Penn Arts & Sciences Logo

Describing Cinema

Oxford University Press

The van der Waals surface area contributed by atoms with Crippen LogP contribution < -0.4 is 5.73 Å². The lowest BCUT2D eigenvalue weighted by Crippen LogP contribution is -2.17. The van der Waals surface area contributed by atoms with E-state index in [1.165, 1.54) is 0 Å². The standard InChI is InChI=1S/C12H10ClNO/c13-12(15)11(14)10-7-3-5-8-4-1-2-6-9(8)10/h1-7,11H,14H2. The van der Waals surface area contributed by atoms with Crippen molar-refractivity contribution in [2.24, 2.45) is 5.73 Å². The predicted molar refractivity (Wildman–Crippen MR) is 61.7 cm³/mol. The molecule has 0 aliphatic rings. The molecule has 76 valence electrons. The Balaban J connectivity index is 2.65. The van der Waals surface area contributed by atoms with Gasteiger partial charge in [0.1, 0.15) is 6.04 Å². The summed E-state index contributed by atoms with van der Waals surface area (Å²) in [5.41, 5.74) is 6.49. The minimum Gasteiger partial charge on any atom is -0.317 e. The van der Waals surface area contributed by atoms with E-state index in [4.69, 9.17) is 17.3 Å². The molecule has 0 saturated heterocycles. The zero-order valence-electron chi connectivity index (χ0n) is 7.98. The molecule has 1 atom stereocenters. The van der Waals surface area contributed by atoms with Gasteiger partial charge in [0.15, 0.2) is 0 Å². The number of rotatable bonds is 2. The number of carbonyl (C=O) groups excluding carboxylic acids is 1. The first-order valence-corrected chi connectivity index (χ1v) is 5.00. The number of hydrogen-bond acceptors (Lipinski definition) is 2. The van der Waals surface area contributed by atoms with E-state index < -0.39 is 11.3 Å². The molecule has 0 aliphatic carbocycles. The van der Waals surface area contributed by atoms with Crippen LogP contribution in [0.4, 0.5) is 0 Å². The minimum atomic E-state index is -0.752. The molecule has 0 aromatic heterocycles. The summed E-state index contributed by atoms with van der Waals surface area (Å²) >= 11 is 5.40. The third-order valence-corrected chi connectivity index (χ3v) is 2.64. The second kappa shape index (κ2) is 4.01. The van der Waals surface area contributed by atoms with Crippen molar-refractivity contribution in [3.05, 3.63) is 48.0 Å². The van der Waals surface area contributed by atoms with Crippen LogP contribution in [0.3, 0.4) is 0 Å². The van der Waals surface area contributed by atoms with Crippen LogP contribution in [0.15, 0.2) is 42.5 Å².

In Describing Cinema, award-winning film scholar Timothy Corrigan explores the art and poetics of writing about film. Part theory, part rhetoric, and part pedagogy, the text examines and demonstrates acts of describing scenes, shots, and sequences in films as the most common and most underestimated way viewers respond to movies. Describing Cinema represents a global range of movies from Hollywood to Morocco to Rome, made from the 1940s to the present. As Corrigan shows, energetic and careful descriptions can serve as exceptionally rich ways to demonstrate and celebrate the activities, varieties, and challenges of a central generative movement in the viewing and interpretation of films. At its best, the act of describing films never simply denotes actions, images, sounds, or styles but rather produces the orchestration of one or more of those dimensions as an often creative and intersubjective movement between images, viewers, and a rhetorical language. Providing an invaluable exploration of the challenges and rewards film scholars face in describing movies, Corrigan insists that writing about film becomes thinking about film.